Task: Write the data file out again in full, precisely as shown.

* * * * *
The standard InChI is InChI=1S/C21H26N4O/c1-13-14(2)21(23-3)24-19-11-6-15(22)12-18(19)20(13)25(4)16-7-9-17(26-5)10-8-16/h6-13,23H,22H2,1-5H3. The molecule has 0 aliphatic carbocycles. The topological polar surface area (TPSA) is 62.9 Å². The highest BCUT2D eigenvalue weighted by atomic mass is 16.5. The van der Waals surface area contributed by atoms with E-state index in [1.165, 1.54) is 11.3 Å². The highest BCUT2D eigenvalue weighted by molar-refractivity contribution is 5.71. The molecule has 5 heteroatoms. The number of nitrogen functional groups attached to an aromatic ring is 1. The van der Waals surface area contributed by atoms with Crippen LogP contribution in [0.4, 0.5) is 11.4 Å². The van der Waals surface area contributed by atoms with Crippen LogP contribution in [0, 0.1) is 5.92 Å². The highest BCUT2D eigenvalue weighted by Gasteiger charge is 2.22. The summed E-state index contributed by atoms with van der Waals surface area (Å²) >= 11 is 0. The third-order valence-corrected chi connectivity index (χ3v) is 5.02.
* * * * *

The standard InChI is InChI=1S/C21H26N4O/c1-13-14(2)21(23-3)24-19-11-6-15(22)12-18(19)20(13)25(4)16-7-9-17(26-5)10-8-16/h6-13,23H,22H2,1-5H3. The molecule has 0 aliphatic carbocycles. The topological polar surface area (TPSA) is 62.9 Å². The highest BCUT2D eigenvalue weighted by atomic mass is 16.5. The van der Waals surface area contributed by atoms with E-state index in [1.165, 1.54) is 11.3 Å². The highest BCUT2D eigenvalue weighted by molar-refractivity contribution is 5.71. The molecule has 5 heteroatoms. The number of nitrogen functional groups attached to an aromatic ring is 1. The van der Waals surface area contributed by atoms with Crippen LogP contribution in [0.4, 0.5) is 11.4 Å². The van der Waals surface area contributed by atoms with Crippen LogP contribution in [0, 0.1) is 5.92 Å². The highest BCUT2D eigenvalue weighted by Gasteiger charge is 2.22. The summed E-state index contributed by atoms with van der Waals surface area (Å²) >= 11 is 0. The third-order valence-corrected chi connectivity index (χ3v) is 5.02.